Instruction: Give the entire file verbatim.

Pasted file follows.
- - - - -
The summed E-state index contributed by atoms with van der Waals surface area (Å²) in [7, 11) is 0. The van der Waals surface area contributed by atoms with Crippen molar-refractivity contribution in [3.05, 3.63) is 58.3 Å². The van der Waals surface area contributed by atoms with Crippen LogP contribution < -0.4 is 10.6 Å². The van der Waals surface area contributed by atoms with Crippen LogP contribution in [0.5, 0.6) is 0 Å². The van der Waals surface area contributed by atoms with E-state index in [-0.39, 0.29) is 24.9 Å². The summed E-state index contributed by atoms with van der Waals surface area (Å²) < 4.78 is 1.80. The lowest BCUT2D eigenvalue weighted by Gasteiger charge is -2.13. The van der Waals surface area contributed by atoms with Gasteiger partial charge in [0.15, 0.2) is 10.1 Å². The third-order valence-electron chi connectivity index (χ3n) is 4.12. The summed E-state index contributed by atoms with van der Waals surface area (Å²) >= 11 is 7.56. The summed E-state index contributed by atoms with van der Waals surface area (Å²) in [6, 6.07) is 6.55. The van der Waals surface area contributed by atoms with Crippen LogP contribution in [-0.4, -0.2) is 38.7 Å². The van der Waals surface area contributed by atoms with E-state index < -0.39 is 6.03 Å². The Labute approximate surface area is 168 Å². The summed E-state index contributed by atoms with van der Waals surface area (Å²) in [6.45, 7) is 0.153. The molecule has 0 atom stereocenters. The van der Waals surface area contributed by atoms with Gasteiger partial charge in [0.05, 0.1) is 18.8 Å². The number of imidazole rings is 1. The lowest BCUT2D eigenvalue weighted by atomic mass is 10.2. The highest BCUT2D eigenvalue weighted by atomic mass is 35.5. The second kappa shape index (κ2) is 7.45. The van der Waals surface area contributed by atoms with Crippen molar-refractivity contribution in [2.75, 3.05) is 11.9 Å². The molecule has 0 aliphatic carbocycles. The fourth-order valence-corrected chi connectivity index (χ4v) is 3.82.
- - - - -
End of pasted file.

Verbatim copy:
The summed E-state index contributed by atoms with van der Waals surface area (Å²) in [7, 11) is 0. The van der Waals surface area contributed by atoms with Crippen molar-refractivity contribution in [3.05, 3.63) is 58.3 Å². The van der Waals surface area contributed by atoms with Crippen LogP contribution < -0.4 is 10.6 Å². The van der Waals surface area contributed by atoms with Crippen LogP contribution in [0.5, 0.6) is 0 Å². The van der Waals surface area contributed by atoms with E-state index in [-0.39, 0.29) is 24.9 Å². The summed E-state index contributed by atoms with van der Waals surface area (Å²) < 4.78 is 1.80. The lowest BCUT2D eigenvalue weighted by Gasteiger charge is -2.13. The van der Waals surface area contributed by atoms with Gasteiger partial charge in [0.15, 0.2) is 10.1 Å². The third-order valence-electron chi connectivity index (χ3n) is 4.12. The summed E-state index contributed by atoms with van der Waals surface area (Å²) >= 11 is 7.56. The summed E-state index contributed by atoms with van der Waals surface area (Å²) in [6, 6.07) is 6.55. The van der Waals surface area contributed by atoms with Crippen LogP contribution in [-0.4, -0.2) is 38.7 Å². The van der Waals surface area contributed by atoms with E-state index < -0.39 is 6.03 Å². The Labute approximate surface area is 168 Å². The summed E-state index contributed by atoms with van der Waals surface area (Å²) in [6.45, 7) is 0.153. The molecule has 0 atom stereocenters. The van der Waals surface area contributed by atoms with Gasteiger partial charge in [0.05, 0.1) is 18.8 Å². The number of imidazole rings is 1. The lowest BCUT2D eigenvalue weighted by atomic mass is 10.2. The highest BCUT2D eigenvalue weighted by atomic mass is 35.5. The second kappa shape index (κ2) is 7.45. The van der Waals surface area contributed by atoms with Crippen molar-refractivity contribution in [2.75, 3.05) is 11.9 Å². The molecule has 0 aliphatic carbocycles. The fourth-order valence-corrected chi connectivity index (χ4v) is 3.82.